X-Forwarded-For Log Filter for Windows Servers

For those that don't know what X-Forwarded-For is, then you might as well close your browser because this post likely will mean nothing to you…

A Little Background

Now, if you are still reading this, then you likely are having issues with determining the origin client connections to your web servers.  When web requests are passed through proxies, load balancers, application delivery controllers, etc, the client no longer has a direct connection with the destination server and all traffic looks like it's coming from the last server in the chain.  In the following diagram, Proxy2 is the last hop in the chain before the request hits the destination server.  Relying on connection information alone, the server thinks that all connections come from Proxy2, not from the Client that initiated the connection.

The only one in the chain here who knows who the client really is (as determined by it's client IP Address, is Proxy1.  The problem is that application owners rely on source client information for many reasons ranging from analyzing client demographics to targeting Denial of Service attacks.

That's where the X-Forwarded-For header comes in.  It is non-RFC standard HTTP request header that is used for identifying the originating IP address of a client connecting to a web server through a proxy.  The format of the header is:

X-Forwarded-For: client, proxy1, proxy, …

X-Forwarded-For header logging is supported in Apache (with mod_proxy) but Microsoft IIS does not have a direct way to support the translation of the X-Forwarded-For value into the client ip (c-ip) header value used in its webserver logging.

Back in September, 2005 I wrote an ISAPI filter that can be installed within IIS to perform this transition.  This was primarily for F5 customers but I figured that I might as well release it into the wild as others would find value out of it.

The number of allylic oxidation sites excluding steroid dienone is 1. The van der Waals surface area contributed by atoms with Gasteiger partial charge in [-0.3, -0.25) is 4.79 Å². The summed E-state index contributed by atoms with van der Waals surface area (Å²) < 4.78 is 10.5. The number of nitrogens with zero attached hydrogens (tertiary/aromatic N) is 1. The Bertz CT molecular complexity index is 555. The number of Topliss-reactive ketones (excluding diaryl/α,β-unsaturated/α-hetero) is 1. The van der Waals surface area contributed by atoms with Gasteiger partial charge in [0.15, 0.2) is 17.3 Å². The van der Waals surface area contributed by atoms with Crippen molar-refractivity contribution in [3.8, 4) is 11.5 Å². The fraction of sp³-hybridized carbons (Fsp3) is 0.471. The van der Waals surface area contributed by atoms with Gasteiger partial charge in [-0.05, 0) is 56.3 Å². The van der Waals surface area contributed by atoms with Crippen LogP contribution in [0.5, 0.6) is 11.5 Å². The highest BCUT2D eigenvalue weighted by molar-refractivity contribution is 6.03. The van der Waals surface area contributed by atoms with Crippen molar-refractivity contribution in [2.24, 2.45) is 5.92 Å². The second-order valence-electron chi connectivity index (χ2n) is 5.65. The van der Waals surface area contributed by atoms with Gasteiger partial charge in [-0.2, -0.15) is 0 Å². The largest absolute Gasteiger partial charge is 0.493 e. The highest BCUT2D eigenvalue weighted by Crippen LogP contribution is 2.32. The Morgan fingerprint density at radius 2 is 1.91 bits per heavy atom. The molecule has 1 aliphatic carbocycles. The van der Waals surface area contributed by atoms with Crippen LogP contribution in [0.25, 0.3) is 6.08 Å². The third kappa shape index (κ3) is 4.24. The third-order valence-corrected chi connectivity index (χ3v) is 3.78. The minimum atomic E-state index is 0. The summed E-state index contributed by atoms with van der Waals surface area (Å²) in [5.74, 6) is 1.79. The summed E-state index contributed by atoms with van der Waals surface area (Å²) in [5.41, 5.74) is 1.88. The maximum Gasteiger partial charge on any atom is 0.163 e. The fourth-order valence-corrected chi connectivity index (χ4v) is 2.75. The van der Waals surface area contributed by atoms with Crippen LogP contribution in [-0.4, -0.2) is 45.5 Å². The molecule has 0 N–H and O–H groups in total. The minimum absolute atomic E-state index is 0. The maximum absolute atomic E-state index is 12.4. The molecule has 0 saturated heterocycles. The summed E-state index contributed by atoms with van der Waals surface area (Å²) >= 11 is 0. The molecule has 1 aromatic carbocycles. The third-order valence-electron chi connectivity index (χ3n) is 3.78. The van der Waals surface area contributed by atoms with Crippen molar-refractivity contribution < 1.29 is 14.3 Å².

Recently folks have asked for 64 bit versions (especially with the release of Windows 2008 Server).  This gave me the opportunity to brush up on my C skills.  In addition to building targets for 64 bit windows, I went ahead and added a few new features that have been asked for.

Proxy Chain Support

The original implementation did not correctly parse the "client, proxy1, proxy2,…" format and assumed that there was a single IP address following the X-Forwarded-For header.  I've added code to tokenize the values and strip out all but the first token in the comma delimited chain for inclusion in the logs.

Header Name Override

Others have asked to be able to change the header name that the filter looked for from "X-Forwarded-For" to some customized value.  In some cases they were using the X-Forwarded-For header for another reason and wanted to use iRules to create a new header that was to be used in the logs.  I implemented this by adding a configuration file option for the filter.  The filter will look for a file named F5XForwardedFor.ini in the same directory as the filter with the following format:


The value of "Alternate-Header-Name" can be changed to whatever header you would like to use. 


I've updated the original distribution file so that folks hitting my previous blog post would get the updates.  The following zip file includes 32 and 64 bit release versions of the F5XForwardedFor.dll that you can install under IIS6 or IIS7.Installation